Textiles Inspiration: Liberty Of London 1875

Arthur Lasenby Liberty, born in Chesham, Buckinghamshire in1843, opened Liberty of London in 1875 with a £2,000 loan from his future father-in-law selling fabric, Eastern Objets d’art and ornaments. There were originally only 3 members of staff. The store was a hit and he paid off his loan in 18 months.


By the 1890’s Arthur Liberty had started many lasting relationships with talented English artists and designers of the period. The style of the time was Arts and Crafts and Art Nouveau. Arthur was very integral in developing the Art Nouveau style with his artists and designers and the store became famously associated and world renowned for producing beautiful fabric and art in this style known by Italians as ‘Stile Liberty‘.


The fabulous Tudor building, on Great Marlborough Street, that now houses the stores many coveted wares was built in 1924 by Edwin T. Hall and his son Edwin S. Hall using the timber form two ships, it is a Grade II listed building. Unfortunately Arthur Lasenby Liberty died during 1917, seven years before completion.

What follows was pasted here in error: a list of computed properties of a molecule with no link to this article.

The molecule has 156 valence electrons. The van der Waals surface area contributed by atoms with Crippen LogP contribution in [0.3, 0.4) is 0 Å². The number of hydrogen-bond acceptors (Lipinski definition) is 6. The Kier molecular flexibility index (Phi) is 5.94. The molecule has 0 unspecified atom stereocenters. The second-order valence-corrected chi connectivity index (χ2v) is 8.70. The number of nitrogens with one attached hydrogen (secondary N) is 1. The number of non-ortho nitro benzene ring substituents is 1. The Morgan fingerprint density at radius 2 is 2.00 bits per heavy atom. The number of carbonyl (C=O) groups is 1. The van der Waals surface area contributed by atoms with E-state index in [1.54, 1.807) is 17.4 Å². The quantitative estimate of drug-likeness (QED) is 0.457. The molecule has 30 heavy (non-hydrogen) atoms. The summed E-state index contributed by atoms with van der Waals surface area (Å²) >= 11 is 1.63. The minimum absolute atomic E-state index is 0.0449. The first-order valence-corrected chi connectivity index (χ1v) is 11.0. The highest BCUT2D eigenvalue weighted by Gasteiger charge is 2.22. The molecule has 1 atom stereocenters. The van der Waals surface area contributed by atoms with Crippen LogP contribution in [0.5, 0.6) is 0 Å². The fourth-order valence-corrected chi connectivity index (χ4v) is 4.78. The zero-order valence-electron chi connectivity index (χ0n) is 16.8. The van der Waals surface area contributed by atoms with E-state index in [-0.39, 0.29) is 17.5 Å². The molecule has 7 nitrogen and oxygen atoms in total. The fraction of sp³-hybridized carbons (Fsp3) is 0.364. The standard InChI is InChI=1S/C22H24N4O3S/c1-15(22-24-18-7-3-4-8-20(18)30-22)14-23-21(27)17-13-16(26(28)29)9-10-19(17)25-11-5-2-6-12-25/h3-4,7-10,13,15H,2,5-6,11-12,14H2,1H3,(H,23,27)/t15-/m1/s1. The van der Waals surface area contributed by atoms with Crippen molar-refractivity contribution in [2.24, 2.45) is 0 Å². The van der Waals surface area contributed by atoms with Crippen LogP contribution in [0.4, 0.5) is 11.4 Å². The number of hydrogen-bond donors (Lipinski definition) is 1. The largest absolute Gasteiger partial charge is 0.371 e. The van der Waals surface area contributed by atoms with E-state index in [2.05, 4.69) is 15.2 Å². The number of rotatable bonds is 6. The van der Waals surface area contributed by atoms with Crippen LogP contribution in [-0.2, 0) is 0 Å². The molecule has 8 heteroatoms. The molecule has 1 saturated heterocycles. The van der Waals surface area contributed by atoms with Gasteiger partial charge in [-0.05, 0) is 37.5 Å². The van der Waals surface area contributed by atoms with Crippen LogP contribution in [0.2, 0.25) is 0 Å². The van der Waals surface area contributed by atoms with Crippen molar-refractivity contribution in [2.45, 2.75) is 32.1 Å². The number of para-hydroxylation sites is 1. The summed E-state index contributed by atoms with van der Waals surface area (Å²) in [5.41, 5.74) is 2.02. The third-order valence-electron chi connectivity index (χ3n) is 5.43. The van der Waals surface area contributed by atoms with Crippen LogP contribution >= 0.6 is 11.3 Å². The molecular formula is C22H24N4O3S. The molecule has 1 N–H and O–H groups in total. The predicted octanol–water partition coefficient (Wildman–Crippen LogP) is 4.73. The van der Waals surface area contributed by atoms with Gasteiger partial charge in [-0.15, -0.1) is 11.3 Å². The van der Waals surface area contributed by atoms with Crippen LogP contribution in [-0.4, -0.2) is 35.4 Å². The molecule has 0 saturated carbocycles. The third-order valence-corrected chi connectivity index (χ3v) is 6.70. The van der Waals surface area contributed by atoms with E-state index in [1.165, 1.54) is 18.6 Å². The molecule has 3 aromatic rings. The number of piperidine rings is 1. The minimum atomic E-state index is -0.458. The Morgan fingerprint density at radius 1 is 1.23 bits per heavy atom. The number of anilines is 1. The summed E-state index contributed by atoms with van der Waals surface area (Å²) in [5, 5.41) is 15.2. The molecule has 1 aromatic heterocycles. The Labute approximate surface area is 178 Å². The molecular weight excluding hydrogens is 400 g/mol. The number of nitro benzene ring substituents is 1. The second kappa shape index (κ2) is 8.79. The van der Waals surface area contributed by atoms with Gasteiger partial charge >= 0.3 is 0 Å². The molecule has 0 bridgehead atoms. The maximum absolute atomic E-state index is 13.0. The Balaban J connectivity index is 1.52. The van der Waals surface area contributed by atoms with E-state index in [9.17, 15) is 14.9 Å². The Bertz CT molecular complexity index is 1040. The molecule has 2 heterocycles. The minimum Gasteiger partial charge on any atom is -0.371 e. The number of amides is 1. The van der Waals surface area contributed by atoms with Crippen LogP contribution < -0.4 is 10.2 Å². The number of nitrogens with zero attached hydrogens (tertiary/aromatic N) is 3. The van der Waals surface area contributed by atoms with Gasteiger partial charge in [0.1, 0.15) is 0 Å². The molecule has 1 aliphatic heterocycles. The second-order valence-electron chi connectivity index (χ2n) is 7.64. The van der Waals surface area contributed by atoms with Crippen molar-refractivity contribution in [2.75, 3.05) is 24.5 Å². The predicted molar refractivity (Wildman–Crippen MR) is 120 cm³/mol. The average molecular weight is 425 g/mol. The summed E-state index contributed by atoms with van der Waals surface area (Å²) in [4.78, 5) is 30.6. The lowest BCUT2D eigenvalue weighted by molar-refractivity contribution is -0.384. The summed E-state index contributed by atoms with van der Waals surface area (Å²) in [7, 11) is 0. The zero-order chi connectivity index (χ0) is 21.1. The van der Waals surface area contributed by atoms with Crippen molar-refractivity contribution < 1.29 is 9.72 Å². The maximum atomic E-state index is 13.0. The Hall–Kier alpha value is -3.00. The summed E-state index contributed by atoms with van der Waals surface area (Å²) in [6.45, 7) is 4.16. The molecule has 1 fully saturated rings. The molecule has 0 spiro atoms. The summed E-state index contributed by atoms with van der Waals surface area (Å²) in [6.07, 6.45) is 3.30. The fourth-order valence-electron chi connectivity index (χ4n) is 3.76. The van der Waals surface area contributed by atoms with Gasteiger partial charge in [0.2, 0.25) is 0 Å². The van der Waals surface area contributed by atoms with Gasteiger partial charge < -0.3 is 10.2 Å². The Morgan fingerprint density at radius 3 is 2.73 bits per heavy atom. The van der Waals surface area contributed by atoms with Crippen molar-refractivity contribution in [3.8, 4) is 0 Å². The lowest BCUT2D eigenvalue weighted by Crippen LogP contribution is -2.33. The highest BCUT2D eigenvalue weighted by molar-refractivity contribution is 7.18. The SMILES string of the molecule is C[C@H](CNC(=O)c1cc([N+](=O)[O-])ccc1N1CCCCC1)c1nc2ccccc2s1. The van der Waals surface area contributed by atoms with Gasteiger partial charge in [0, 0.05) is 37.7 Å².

Liberty‘s style has always been very influential in fashion, interior design and have always been on the pulse by working with important and current Style makers and has numerous successful collaborations under their belt (like the Nike campaign pictured above). The textiles mostly recognised as Liberty’s are beautiful small ditsy florals, Art Nouveau patterns and William Morris designs. They also work with interesting celebrities. All are still available to this day, you can see  them online here.










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